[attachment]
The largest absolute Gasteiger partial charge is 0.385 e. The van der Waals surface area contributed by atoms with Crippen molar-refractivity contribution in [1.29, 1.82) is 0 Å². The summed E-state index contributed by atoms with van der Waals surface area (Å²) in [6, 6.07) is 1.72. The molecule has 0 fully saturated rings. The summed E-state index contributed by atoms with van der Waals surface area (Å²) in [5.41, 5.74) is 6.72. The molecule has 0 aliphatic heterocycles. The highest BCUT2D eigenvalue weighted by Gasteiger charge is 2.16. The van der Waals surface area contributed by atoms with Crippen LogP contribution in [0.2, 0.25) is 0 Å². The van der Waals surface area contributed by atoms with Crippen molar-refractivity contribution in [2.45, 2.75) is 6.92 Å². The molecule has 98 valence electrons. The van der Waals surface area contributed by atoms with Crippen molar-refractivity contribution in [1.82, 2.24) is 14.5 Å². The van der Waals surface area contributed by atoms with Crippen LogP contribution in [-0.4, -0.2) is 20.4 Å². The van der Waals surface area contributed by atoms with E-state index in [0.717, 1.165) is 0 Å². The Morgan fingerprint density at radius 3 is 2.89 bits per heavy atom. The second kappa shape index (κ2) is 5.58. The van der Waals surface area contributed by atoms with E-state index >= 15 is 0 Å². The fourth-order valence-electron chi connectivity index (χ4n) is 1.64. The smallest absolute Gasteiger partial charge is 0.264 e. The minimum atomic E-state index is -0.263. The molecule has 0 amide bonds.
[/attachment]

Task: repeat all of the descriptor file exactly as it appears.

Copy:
The largest absolute Gasteiger partial charge is 0.385 e. The van der Waals surface area contributed by atoms with Crippen molar-refractivity contribution in [1.29, 1.82) is 0 Å². The summed E-state index contributed by atoms with van der Waals surface area (Å²) in [6, 6.07) is 1.72. The molecule has 0 fully saturated rings. The summed E-state index contributed by atoms with van der Waals surface area (Å²) in [5.41, 5.74) is 6.72. The molecule has 0 aliphatic heterocycles. The highest BCUT2D eigenvalue weighted by Gasteiger charge is 2.16. The van der Waals surface area contributed by atoms with Crippen LogP contribution in [0.2, 0.25) is 0 Å². The van der Waals surface area contributed by atoms with Crippen molar-refractivity contribution in [2.45, 2.75) is 6.92 Å². The molecule has 98 valence electrons. The van der Waals surface area contributed by atoms with Crippen molar-refractivity contribution in [1.82, 2.24) is 14.5 Å². The van der Waals surface area contributed by atoms with Crippen LogP contribution in [-0.4, -0.2) is 20.4 Å². The van der Waals surface area contributed by atoms with E-state index in [0.717, 1.165) is 0 Å². The Morgan fingerprint density at radius 3 is 2.89 bits per heavy atom. The second kappa shape index (κ2) is 5.58. The van der Waals surface area contributed by atoms with E-state index >= 15 is 0 Å². The fourth-order valence-electron chi connectivity index (χ4n) is 1.64. The smallest absolute Gasteiger partial charge is 0.264 e. The minimum atomic E-state index is -0.263. The molecule has 0 amide bonds.